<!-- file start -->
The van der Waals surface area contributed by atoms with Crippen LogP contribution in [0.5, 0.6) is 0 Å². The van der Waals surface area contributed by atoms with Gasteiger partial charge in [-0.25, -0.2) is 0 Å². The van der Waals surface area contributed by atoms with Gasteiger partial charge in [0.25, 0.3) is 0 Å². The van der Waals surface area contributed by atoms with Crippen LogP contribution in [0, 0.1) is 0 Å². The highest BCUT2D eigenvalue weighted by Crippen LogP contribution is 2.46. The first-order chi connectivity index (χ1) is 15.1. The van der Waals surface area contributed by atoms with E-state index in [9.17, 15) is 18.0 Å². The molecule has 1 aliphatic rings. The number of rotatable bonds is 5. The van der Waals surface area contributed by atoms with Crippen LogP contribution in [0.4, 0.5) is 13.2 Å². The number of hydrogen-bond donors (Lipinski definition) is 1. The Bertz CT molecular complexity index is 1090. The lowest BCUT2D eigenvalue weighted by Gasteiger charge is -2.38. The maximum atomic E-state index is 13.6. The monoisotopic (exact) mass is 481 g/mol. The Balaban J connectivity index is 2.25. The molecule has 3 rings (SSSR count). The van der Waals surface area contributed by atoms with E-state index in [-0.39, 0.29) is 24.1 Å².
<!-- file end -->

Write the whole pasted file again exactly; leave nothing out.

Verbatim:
The van der Waals surface area contributed by atoms with Crippen LogP contribution in [0.5, 0.6) is 0 Å². The van der Waals surface area contributed by atoms with Gasteiger partial charge in [-0.25, -0.2) is 0 Å². The van der Waals surface area contributed by atoms with Gasteiger partial charge in [0.25, 0.3) is 0 Å². The van der Waals surface area contributed by atoms with Crippen LogP contribution in [0, 0.1) is 0 Å². The highest BCUT2D eigenvalue weighted by Crippen LogP contribution is 2.46. The first-order chi connectivity index (χ1) is 15.1. The van der Waals surface area contributed by atoms with E-state index in [9.17, 15) is 18.0 Å². The molecule has 1 aliphatic rings. The number of rotatable bonds is 5. The van der Waals surface area contributed by atoms with Crippen LogP contribution in [0.4, 0.5) is 13.2 Å². The number of hydrogen-bond donors (Lipinski definition) is 1. The Bertz CT molecular complexity index is 1090. The lowest BCUT2D eigenvalue weighted by Gasteiger charge is -2.38. The maximum atomic E-state index is 13.6. The monoisotopic (exact) mass is 481 g/mol. The Balaban J connectivity index is 2.25. The molecule has 3 rings (SSSR count). The van der Waals surface area contributed by atoms with E-state index in [-0.39, 0.29) is 24.1 Å².